Thanks to decades of being conditioned by TV shows and movies like those in the Mission: Impossible and James Bond franchises, we often assume that real spy organizations like Britain's MI6, Russia's GRU or our own CIA use only the most advanced technology in their efforts to clandestinely collect, alalyze and disseminate intelligence.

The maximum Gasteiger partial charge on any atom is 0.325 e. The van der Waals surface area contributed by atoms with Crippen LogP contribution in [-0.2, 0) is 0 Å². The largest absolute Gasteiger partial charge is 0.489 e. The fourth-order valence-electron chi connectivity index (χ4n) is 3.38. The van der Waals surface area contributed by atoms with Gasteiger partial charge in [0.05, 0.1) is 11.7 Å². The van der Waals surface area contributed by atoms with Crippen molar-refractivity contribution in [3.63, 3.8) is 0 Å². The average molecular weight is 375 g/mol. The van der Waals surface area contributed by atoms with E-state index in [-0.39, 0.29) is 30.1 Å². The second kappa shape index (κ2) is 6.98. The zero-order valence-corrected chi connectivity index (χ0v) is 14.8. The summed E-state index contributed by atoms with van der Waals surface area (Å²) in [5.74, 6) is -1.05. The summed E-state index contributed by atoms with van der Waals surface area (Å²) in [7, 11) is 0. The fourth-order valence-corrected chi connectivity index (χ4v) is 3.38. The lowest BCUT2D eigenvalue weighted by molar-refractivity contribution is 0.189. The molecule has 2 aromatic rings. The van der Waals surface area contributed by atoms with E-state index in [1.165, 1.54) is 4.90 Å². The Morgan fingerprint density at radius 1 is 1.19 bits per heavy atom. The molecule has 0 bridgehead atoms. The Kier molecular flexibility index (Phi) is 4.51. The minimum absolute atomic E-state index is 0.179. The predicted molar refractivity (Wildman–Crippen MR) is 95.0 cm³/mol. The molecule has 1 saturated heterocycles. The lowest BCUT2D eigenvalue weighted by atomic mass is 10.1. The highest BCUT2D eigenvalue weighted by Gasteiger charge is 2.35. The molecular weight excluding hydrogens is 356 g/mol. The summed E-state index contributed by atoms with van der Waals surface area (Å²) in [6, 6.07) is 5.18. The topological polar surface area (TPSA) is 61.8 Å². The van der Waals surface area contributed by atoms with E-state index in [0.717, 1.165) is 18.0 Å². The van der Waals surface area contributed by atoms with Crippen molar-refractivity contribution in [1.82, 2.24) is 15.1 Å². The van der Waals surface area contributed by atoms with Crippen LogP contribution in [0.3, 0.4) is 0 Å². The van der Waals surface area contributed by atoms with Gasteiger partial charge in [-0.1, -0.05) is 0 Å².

Organizations like these do, in fact, utilize cutting edge computer programs, robots, drones, lasers and satellites, as well as more esoteric devices like microwave-emitting "death rays" and acoustic weapons that fire "sound bullets," but it appears that they're also still using a form of technology that had its heydey back when the first passenger jets were just taking flight and Doo-wop was all the rage. Broadcasting into the airwaves from places unknown are long, sometimes continual, strings of numbers, letters, words and tones that anyone with a shortwave radio can intercept, but which only the spies who hold the code keys for deciphering the messages can comprehend. "what's the frequency, Kenneth?" >>